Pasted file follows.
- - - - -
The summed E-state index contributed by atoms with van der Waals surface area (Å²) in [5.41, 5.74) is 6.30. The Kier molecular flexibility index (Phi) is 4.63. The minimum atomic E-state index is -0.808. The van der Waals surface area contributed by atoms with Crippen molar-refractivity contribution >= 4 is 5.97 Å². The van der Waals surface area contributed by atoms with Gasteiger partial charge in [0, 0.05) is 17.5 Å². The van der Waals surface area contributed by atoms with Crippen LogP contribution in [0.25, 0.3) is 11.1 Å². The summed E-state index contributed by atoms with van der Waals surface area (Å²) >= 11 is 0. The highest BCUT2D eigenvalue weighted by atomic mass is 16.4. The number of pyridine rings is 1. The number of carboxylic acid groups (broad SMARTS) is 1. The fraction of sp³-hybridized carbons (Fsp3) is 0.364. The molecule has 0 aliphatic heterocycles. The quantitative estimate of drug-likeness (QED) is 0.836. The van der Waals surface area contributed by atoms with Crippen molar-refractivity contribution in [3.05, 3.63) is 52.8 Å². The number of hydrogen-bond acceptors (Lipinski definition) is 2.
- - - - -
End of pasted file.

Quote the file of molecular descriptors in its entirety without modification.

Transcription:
The summed E-state index contributed by atoms with van der Waals surface area (Å²) in [5.41, 5.74) is 6.30. The Kier molecular flexibility index (Phi) is 4.63. The minimum atomic E-state index is -0.808. The van der Waals surface area contributed by atoms with Crippen molar-refractivity contribution >= 4 is 5.97 Å². The van der Waals surface area contributed by atoms with Gasteiger partial charge in [0, 0.05) is 17.5 Å². The van der Waals surface area contributed by atoms with Crippen LogP contribution in [0.25, 0.3) is 11.1 Å². The summed E-state index contributed by atoms with van der Waals surface area (Å²) >= 11 is 0. The highest BCUT2D eigenvalue weighted by atomic mass is 16.4. The number of pyridine rings is 1. The number of carboxylic acid groups (broad SMARTS) is 1. The fraction of sp³-hybridized carbons (Fsp3) is 0.364. The molecule has 0 aliphatic heterocycles. The quantitative estimate of drug-likeness (QED) is 0.836. The van der Waals surface area contributed by atoms with Crippen molar-refractivity contribution in [3.05, 3.63) is 52.8 Å². The number of hydrogen-bond acceptors (Lipinski definition) is 2.